Born from above? This is a very common phrase used by evangelical Christians, but we are very used to hearing it as “born again”. We hear all the time how important it is to be “born again”, although this phrase is puzzling, and I can’t blame Nicodemus for walking away perplexed. “Born from above” on the other hand to me means something a lot different.

Looking it up at http://www.biblegateway.com, almost all translations in English and Spanish use the phrase “born again”. (Other languages are available, but those are the only ones I’m familiar with.) Exceptions are the God’s Word translation; The Message; the Names of God Bible; and Young’s Literal Translation. The Message is a paraphrase translation, the Young’s a literal translation, so it can’t be a matter of style of translation, but some other choice.

Richmond Lattimore was a well-known translator of Greek- you will probably see his translations of the Iliad and Odyssey in the bookstore- and I picked up his NT translation when I saw it as a skeptic because it seemed to me from him I would get the most unbiased translation. And in fact I found it very powerful and persuasive.

One reason it reads better is that it doesn’t have chapter and verse breaks, which are distracting.

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The Three Peters

I’m watching “Moonrise Kingdom”, a Wes Anderson movie about a boy and a girl who run away together and throw a small community into chaos. I think his movies are usually a little too ironically self-conscious, which is to say too hipsterish maybe, but I like this one. His form of humor is to have people doing and saying things not fitting themselves and their situations.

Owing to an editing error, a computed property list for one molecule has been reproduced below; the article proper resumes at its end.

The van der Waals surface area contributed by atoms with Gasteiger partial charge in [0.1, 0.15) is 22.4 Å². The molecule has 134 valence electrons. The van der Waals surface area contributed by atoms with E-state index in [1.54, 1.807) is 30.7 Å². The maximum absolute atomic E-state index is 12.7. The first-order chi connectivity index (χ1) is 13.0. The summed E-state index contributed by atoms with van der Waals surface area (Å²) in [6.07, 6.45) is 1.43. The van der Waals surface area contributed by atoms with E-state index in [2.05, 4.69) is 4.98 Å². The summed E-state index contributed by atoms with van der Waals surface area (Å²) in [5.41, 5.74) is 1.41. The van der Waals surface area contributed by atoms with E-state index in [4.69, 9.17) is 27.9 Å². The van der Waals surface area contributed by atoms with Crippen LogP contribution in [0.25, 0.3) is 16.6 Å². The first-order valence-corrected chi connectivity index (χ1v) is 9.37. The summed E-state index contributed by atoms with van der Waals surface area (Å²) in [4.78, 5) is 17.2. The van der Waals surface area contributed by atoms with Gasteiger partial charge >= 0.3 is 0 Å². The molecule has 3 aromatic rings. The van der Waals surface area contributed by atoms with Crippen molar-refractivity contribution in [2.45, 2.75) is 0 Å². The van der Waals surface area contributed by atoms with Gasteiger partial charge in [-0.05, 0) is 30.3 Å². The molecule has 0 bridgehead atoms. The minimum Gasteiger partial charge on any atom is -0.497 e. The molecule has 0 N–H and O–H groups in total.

The boy meets the girl by walking into the dressing room at a church play and talking to the girl like some smooth guy in a bar. Seeing a small, skinny boy with glasses wearing a scout uniform talk and act like that is funny. But what it shows, and why it rings true, is because the world places a high value on boldness, smoothness, brashness, or what goes under the umbrella of “confidence”. The kid logically has no chance with the girl, but he acts like this and she’s impressed.

Peter was a very confident guy, in the worldly sense. Even kind of tiresomely obnoxious, as such guys tend to be. He was never going to be scared, run away, or say he didn’t know Jesus.

Then thing got scary, and he folded. That was a big blow to his ego. He wasn’t the bold, self-confident leader he thought he was, or liked to think he was, the kind of personality that was respected and valued even then, and probably long before. Witnessing the trial, torture and crucifixion of Jesus crushed all the hopes he had held up until then. All the apostles despaired, but it was probably the worst for Peter, who had been second only to Jesus.

Then came the Resurrection. The bold Peter returned, but a different man entirely. Superficially he was the same man- confident, outspoken- but with real strength and purpose, and without fear of what any man could do to him.

The things the world thinks are important are pretty shallow, and while they appear impressive they don’t have any real substance unless backed up by God.